Sponsor a New Student

Martial art schools have changed substantially over the last two decades. Differences range from class curriculum to training benefits to an expanded student age base. But what hasn’t changed is what’s at the core of the martial arts experience: the teacher-student relationship. And while you may be thinking about the relationship with your instructor, I am actually referring to the cycle that you as the student will undergo when you become a martial arts student. Despite the fact that you may never open your own school or even teach professionally, the student always in some way becomes a teacher. And it is this special transition that has carried the martial arts from generation to generation and millennium to millennium. Here’s a basic explanation…

Each new martial artist begins as a novice until he or she has extracted enough knowledge to be considered an intermediate skilled student. At the same time, and without the student’s awareness, each has also become a novice teacher. You are not going to receive recognition for this title and no one may ever point it out, but you will begin to find yourself in situations where you are offering your expertise to a beginner student or a group of students. It is inevitable that a beginner student will eventually ask you for help. Not only is this flattering but it is a wonderful experience to pass along your martial arts knowledge. It is for this reason that I encourage you to sponsor a new student into the martial arts and your school.

Sponsoring a new student means that you seek out one individual who you feel would benefit from the martial arts training you have received. It also means that you will take personal responsibility for that new student in two very important ways. The first is to be available if that student ever needs help with any techniques learned in class. In essence, you are taking this student under your wing. The second way is that you “oversee” their training. You do this by paying attention to training progress and class attendance. When necessary, you can be a motivational force that can help the student get back on target towards the goal of black belt.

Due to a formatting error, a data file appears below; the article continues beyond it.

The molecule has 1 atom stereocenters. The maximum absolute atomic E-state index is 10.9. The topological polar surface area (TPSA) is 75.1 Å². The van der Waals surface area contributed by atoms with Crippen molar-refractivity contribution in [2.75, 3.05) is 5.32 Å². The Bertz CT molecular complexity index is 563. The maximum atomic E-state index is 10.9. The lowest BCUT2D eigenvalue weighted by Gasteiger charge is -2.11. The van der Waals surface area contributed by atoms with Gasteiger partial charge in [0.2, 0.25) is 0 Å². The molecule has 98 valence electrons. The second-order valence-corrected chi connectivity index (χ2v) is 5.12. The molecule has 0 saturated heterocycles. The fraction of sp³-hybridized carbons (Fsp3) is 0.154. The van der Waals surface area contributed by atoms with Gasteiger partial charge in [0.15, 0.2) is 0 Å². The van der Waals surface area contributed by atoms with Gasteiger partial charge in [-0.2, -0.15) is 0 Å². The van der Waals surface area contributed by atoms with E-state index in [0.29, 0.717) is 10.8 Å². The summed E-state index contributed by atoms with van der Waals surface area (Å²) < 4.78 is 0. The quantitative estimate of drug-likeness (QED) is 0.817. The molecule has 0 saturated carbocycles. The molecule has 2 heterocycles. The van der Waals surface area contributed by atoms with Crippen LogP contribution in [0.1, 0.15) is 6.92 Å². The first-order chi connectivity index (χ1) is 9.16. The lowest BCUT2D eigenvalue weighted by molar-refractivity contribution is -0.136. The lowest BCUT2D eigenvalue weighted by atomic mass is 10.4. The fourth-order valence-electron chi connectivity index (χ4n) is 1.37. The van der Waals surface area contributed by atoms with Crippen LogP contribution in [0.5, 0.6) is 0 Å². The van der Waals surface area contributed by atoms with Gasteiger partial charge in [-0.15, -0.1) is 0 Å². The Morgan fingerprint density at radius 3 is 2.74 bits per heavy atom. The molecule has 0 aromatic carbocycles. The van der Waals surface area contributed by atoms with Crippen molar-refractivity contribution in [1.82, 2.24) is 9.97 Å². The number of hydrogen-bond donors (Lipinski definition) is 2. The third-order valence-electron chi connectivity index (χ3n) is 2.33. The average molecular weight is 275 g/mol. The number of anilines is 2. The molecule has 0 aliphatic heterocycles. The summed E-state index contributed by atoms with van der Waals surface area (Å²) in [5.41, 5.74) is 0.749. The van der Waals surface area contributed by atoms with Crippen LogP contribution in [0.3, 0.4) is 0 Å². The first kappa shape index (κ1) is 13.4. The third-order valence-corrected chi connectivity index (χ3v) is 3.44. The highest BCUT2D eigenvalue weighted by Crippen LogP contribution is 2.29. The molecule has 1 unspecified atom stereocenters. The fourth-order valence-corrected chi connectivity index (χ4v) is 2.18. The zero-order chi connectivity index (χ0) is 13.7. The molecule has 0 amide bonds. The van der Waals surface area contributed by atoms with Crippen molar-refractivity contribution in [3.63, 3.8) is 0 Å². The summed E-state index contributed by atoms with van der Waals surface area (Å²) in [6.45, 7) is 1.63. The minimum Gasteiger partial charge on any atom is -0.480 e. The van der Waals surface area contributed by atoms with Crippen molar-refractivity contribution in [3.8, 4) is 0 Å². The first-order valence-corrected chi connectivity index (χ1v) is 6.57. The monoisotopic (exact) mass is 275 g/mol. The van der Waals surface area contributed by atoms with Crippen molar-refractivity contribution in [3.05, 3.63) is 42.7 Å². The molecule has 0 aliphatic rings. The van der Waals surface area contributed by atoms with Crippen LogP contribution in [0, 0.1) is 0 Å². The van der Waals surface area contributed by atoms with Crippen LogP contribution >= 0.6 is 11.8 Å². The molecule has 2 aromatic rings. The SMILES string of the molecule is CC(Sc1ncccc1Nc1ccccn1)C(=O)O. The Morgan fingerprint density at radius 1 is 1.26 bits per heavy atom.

It is always a rewarding experience to help someone with training. There is a special feeling each time that student progresses through each rank knowing that you are partly responsible for the results. This feeling that you will share is what drives us as instructors, and is why we have this school for you. I hope you will consider sponsoring a new martial artist because, in the end, we are all students who teach the martial arts.

Joseph Galea is a contributing writer for Martial Arts Monthly magazine.


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